This is because the Bible clearly states that God made man in his own image, not as monkeys or apes. But Darwin was right and so scientists continued their discoveries and studies on evolution and survival of the fittest. Darwin’s book “The origin of species” persuaded people that we should look upon fact and science, steering people away from their religious beliefs. The Anthropic principle is another form of the Design argument that focuses on the argument towards design. Knowing that Darwin’s theories contradict the Bible and previous beliefs, it claims that the cosmos breeds development and evolution of intelligent life.
The evolution of man and animals was not coincidence but a product of design and purpose. Supporters of this design are Tennant and Swinburne. Swinburne concludes that the cosmos could just as easily be chaotic as it is governed. The fact that it is not, to him, suggests design and a designer, over ruling chance and coincidence. He decided that the fact that the universe is so complex means that there had to be a designer, the most likely figure being God. Tennant believed the opposite to Swinburne, chaos among the universe could be possible.
He realised that there was order present but didn’t claim it to be an impossibility. The universe to him was also seen as a development ground for intelligent life to grow and flourish in such environments provided. The next form of the anthropic principle is the argument from design. This can be associated with critics such as Paley as it appeals to instances of design among the cosmos. Using both forms it is possible to reach some kind of conclusion about the design and purpose of the universe. We could say that the Bible cannot always be taken literally but we should not overrule the theories included.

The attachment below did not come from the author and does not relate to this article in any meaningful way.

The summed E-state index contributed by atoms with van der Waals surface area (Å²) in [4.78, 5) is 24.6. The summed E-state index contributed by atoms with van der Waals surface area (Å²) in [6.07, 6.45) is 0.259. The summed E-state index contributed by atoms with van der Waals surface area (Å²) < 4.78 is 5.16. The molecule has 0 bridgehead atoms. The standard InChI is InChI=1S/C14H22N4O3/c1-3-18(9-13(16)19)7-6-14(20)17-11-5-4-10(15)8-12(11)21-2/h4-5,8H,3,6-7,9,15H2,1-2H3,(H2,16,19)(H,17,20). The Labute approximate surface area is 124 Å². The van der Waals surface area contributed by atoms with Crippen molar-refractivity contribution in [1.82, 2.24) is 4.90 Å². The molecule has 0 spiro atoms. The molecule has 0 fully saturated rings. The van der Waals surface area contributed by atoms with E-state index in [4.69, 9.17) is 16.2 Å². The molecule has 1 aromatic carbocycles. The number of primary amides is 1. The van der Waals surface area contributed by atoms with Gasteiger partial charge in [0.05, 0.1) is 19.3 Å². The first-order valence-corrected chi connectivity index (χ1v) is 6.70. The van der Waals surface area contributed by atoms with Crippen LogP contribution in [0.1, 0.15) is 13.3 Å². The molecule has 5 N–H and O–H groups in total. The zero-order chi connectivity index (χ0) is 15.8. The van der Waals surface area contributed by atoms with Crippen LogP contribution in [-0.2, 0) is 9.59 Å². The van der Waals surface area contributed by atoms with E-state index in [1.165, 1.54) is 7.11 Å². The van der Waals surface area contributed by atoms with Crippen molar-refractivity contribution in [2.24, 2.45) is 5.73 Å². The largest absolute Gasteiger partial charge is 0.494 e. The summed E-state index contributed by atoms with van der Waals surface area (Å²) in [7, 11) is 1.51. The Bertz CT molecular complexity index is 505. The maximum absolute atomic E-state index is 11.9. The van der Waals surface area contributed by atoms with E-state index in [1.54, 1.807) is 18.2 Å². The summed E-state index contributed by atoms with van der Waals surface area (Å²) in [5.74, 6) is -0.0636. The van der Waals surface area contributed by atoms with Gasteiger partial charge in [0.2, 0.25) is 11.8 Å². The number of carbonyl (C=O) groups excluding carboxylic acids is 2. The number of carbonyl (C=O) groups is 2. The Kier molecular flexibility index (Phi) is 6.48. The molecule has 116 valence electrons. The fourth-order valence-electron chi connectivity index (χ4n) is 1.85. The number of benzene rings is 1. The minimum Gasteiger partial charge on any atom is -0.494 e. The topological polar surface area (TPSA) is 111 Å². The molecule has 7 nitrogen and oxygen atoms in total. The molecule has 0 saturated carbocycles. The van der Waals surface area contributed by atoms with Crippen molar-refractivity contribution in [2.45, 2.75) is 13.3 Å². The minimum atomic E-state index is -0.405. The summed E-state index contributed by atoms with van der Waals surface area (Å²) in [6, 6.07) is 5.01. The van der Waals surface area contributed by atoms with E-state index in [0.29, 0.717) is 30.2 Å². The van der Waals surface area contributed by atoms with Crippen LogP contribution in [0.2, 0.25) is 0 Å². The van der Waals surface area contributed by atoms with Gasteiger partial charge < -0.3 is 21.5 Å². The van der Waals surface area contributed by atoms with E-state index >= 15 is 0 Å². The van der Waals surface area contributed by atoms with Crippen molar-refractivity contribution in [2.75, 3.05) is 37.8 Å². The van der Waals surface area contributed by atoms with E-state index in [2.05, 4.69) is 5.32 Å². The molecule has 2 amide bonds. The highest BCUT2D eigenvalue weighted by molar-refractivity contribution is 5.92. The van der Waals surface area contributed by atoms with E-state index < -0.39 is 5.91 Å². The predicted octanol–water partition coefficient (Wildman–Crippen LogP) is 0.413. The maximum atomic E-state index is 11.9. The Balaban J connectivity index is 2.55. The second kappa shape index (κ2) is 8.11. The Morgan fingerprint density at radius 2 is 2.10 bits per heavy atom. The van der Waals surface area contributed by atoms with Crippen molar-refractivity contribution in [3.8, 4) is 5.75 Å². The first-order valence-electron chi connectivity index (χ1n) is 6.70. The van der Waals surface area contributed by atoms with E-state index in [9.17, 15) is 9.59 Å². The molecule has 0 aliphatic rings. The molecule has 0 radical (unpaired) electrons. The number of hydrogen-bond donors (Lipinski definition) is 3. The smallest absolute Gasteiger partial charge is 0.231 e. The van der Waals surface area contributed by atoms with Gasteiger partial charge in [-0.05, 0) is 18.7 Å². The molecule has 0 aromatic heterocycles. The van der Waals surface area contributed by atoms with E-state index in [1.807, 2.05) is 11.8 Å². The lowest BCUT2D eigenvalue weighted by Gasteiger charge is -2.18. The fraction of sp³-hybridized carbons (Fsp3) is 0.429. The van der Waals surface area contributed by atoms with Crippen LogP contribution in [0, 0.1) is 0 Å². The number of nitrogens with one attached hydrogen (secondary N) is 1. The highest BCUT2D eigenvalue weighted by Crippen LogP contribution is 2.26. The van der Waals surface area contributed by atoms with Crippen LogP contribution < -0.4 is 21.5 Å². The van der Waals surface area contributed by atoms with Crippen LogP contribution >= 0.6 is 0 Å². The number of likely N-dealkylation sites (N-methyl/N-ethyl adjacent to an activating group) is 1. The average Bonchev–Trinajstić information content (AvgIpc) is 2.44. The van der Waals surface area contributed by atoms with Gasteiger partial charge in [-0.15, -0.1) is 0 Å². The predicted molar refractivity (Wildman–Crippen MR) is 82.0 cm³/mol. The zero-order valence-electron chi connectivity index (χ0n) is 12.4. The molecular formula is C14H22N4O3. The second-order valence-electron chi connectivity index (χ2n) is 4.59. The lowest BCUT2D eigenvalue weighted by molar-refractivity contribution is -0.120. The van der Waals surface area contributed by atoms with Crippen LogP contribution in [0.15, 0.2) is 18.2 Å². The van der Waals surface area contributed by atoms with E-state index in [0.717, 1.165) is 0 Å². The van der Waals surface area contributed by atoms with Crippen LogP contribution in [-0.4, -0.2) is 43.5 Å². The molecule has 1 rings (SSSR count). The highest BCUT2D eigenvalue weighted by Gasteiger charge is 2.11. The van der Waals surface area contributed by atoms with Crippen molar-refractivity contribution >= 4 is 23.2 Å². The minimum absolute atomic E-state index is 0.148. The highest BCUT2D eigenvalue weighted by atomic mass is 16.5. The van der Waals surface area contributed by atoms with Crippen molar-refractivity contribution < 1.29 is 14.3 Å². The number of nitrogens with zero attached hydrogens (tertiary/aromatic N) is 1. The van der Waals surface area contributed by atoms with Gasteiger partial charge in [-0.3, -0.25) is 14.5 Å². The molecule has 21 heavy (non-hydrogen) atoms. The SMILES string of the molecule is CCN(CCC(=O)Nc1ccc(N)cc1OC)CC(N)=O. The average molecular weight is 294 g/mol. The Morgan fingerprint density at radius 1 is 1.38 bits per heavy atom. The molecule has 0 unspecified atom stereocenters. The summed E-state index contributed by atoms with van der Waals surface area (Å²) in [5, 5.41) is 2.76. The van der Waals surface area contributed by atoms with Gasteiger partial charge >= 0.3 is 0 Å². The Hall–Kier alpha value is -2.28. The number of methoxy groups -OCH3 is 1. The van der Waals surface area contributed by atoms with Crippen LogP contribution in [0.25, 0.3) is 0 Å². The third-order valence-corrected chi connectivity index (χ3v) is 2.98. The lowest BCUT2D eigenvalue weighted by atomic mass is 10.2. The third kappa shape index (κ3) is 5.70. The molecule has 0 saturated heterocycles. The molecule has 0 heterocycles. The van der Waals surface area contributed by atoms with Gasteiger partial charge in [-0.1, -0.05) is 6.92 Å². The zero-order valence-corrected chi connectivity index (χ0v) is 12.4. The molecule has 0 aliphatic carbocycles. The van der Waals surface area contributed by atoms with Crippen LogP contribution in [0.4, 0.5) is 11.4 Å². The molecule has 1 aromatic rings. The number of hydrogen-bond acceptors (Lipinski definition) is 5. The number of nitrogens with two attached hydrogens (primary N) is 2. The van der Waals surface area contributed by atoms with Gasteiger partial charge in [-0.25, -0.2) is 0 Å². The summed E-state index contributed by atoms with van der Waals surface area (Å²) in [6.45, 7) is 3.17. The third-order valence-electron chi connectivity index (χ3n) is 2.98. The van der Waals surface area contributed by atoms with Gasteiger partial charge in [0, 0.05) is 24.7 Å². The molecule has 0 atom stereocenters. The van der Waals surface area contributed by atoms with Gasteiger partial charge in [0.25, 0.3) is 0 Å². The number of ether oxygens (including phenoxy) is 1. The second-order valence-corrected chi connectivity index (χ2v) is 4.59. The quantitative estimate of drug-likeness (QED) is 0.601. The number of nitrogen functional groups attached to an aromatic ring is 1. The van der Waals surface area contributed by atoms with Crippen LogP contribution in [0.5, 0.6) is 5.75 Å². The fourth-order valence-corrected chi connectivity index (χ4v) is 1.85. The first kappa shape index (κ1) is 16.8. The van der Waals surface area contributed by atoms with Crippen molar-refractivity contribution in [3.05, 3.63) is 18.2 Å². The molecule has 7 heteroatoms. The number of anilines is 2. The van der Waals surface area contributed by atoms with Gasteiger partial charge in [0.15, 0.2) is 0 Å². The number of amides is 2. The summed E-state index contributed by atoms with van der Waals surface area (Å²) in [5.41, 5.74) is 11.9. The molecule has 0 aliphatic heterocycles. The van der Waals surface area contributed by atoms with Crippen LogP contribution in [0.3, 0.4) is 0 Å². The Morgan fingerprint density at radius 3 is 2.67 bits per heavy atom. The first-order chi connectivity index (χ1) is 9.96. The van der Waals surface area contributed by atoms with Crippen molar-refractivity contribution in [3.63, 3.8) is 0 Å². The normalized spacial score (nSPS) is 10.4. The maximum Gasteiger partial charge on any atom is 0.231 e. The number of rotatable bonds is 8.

In some instances, design could be present but not totally confirmed. It seems as though for every breakthrough there is a downfall when discussing the Teleological argument. Maybe we should be more open-minded and develop new ways of thinking like Darwin. Even so we must take into account the previous comments and theories used time and time before if we are to reach any justified conclusion. I believe that the cosmos does indeed shoes sign or regularity, perhaps pointing toward design but not concluding design.
I can see the reasons behind such claims but cannot back them as I believe that the universe could just as easily have been formed by chance or possibly the ‘big bang’. I would say that the Biblical account is more about a story than fact, as the people who wrote it had no knowledge of the scientific discoveries around now such as natural selection. I am just as confused and un-convinced as before, but hold greater knowledge of the factors effecting the way we discuss and think about the way in which we view the Design Arguemnt.